Platypus Tooth

May 5, 2005

Our baby sprouted his first tooth today. Jenn refers to it as his platypus tooth. This freaks me out. (baby platypuses have a single tooth that they use to escape their eggs.)

a tree grows in Brooklyn no more

May 5, 2005

The city has been cutting trees around Brooklyn Heights at a scary pace. Three 50-100 year old trees have vanished just on the route I use to get to the subway. I asked a city worker why they were doing this (assuming the answer would be disease). His reply, "I don't know. They tell me to cut them, I cut them. Maybe the roots were hurting the sidewalk, but it could be anything."

It's gotta be disease, nobody would cut down a tree just because the sidewalk was a little uneven... would they?

I vary my route now to avoid the corner. Makes me sad.
. . . . .

My dad and stepmother are back in town. As Frederik of smudo.org said the other day, "the goal in life is not to be a parent, but a to be a grandparent."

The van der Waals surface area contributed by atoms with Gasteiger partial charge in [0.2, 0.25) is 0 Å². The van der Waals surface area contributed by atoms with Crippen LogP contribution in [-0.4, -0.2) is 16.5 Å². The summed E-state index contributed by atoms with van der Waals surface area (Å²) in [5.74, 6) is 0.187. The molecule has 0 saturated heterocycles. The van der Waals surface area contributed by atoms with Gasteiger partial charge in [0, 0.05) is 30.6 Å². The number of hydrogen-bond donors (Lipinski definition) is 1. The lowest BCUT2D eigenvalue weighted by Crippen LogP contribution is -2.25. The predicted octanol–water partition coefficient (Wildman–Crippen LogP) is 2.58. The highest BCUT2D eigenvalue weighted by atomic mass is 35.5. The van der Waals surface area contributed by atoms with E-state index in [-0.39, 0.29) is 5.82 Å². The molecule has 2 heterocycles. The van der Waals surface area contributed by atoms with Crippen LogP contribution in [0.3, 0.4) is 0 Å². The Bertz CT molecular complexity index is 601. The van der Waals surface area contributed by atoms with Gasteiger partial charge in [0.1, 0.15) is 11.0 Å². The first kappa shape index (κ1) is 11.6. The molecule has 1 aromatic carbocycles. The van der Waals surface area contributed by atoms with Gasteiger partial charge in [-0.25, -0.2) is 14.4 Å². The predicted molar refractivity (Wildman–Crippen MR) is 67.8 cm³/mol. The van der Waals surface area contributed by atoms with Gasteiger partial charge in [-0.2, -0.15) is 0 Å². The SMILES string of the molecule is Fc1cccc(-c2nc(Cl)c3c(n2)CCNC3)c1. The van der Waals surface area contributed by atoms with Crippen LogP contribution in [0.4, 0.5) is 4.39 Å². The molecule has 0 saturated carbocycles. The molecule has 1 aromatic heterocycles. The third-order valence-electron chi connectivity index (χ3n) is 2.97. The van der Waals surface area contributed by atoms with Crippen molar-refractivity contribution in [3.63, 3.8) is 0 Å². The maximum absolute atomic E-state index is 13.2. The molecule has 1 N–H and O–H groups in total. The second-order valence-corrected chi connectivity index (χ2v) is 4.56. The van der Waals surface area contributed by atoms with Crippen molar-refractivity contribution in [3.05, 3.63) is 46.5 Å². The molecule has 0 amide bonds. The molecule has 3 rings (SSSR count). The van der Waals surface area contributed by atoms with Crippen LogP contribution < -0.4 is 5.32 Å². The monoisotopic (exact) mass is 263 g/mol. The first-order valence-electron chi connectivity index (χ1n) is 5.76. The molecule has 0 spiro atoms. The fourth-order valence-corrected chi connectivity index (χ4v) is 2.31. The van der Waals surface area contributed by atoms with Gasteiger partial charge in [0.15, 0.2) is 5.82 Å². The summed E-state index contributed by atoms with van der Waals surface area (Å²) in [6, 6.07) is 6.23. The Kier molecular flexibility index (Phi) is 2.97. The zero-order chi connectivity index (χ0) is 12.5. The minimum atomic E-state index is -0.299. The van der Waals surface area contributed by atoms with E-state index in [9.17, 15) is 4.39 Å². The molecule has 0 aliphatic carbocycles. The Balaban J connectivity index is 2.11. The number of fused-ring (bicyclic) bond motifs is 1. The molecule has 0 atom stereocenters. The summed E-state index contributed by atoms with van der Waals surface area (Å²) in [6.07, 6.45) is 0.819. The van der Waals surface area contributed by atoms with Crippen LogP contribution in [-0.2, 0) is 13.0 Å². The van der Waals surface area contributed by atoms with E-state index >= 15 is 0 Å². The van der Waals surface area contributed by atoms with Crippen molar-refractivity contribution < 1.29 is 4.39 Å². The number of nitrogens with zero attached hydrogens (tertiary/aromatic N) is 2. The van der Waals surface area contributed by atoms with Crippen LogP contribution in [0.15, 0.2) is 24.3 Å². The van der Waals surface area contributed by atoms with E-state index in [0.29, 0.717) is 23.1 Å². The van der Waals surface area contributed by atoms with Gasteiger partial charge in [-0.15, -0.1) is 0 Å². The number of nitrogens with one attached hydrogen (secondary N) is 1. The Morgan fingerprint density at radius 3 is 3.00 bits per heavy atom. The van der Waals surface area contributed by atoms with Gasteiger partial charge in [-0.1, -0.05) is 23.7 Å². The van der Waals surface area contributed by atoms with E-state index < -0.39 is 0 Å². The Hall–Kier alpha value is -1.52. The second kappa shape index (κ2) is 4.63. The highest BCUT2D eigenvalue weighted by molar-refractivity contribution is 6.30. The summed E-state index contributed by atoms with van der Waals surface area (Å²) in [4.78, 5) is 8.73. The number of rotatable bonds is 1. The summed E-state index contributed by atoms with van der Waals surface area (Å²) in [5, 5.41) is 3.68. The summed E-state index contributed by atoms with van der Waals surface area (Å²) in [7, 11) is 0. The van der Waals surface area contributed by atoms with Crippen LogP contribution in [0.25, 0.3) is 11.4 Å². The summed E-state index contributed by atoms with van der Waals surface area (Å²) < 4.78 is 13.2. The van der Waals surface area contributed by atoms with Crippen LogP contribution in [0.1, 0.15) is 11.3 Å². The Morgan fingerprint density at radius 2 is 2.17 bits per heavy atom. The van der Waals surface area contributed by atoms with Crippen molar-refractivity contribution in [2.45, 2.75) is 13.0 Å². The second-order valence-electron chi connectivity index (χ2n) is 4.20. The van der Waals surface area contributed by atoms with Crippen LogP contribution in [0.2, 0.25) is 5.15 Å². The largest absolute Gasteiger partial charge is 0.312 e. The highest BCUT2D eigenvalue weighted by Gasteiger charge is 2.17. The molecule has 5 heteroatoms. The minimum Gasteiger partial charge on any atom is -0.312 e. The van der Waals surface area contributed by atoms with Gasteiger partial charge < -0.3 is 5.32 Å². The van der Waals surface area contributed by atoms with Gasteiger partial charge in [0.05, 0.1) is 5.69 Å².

Greenberg Editions

May 4, 2005

I picked up some big prints for a client today from Gabe Greenberg. Gabe runs the 20x24 Polaroid studio as well as a high end digital print service. I can't say enough good things about the entire experience of working with Gabe as a printer. His attention to detail and knowledge of digital process is top notch. I was very happy with the results.

You can see a small online version of the print shown right here.

Maria Del Mar

April 30, 2005

I found this picture today of my grandparents, my dad and his sister on vacation in Tampico. Nobody looks like they are having much fun, but I remember my grandmother talking about this trip with great fondness despite having to endure many meals with the smell of fish. My grandmother, a product of the desert and inland ranchers, was a great hater of fish.